The Computer Fraud and Abuse Act (CFAA) is a reactionary law, passed in the 80’s in response to public and government fear about the movie WarGames, a Matthew Broderick flick where a hacker starts playing games with a sentient computer that runs Norad and almost starts WWIII. The premise of the movie, especially at the time, was completely ludicrous. However, that didn’t stop Congress from acting to stop scary hackers.
From such auspicious origins, this law has gone on to be used in myriad ways, including in the prosecution of Aaron Swartz, for downloading scientific journal articles (and which ultimately led to his suicide), and the prosecution of Andrew Aurnheimer (weev), for the crime of issuing GET requests to AT&T’s unprotected iPhone user api; in Aurnheimer’s case, the Feds had to do some legal jujitsu in order to turn Aurnheimer’s activities into a felony (the CFAA’s minimum charge is a misdemeanor). This legal jujitsu resulted in Aurnheimer’s conviction being overturned on appeal.
The Obama Administration intends to rectify the misdemeanor problem by making the minimum charge for a CFAA violation a felony, while at the same time reducing the bar for charging a crime under the CFAA. Never mind that both Swartz and Aurnheimer’s “crimes” involved accessing public information with a computer, albeit at a rate of speed that the government was uncomfortable with and against the wishes of those controlling the data.
The Washington Post has done a relatively good writeup on the enhancements to the CFAA here, so I don’t feel it necessary to elaborate on the entire thing. However, there is one part of the new proposed law that I haven’t seen discussed many places, and that relates to civil forfeiture.
For those not familiar, civil forfeiture is when the government sues property that was used in connection with a crime. For example, if you are driving a nice new Chevy Tahoe when you are caught selling drugs, the police can seize your car and take it as their own. The idea behind civil forfeiture is to deny criminals and their associates the spoils of their criminal enterprises.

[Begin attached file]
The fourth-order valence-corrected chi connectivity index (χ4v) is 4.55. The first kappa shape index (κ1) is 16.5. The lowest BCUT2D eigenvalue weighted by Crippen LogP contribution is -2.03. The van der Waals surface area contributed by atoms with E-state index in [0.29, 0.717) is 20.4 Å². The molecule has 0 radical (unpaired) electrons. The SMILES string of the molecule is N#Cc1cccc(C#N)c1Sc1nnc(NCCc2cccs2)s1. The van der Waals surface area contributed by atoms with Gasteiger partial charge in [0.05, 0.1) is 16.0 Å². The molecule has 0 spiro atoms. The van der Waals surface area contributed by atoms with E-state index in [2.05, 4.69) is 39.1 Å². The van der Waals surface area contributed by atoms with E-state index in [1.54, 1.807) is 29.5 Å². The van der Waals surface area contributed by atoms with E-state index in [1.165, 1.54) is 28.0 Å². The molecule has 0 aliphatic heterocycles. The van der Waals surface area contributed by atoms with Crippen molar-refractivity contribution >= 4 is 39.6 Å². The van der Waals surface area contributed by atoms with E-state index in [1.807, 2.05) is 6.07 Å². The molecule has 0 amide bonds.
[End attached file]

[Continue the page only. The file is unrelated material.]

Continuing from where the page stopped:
However, these laws have been widely abused. For everything you need to know about the subject, you should read this terrifying piece in the New Yorker about what happens when authorities are left to enact civil forfeiture laws as they see fit. And this is only one very specific example of what has become a national problem. In fact, the Obama DOJ has recently prohibited local law enforcement from pursuing civil forfeiture claims in cases where the accused is not charged with a crime, which tells you everything you need to know about how this law was being applied.
However, that has not stopped the Obama Administration from putting these horrible laws into the revised CFAA. It isn’t enough that this law has led to the prosecution of people committing “crimes” involving little more than accessing a ton of publicly accessible data. Now, the Obama Administration wants to take away the property of the people caught committing said “crimes”. So parents can look forward to having their house taken away when their 18 year old son pisses off the wrong people using his computer.
Below is the proposed civil forfeiture language. The full proposed updates to the CFAA can be found here.
*note, I added links below to sections 2511 and 2512 of existing law (not in original), which defines the completely ambiguous scope of the activities for which the feds will now be able to take your property. i.e. “any person who intentionally manufactures, assembles, possesses, or sells any electronic, mechanical, or other device, knowing or having reason to know that the design of such device renders it primarily useful for the purpose of the surreptitious interception of wire, oral, or electronic communications, and that such device or any component thereof has been or will be sent through the mail or transported in interstate or foreign commerce“.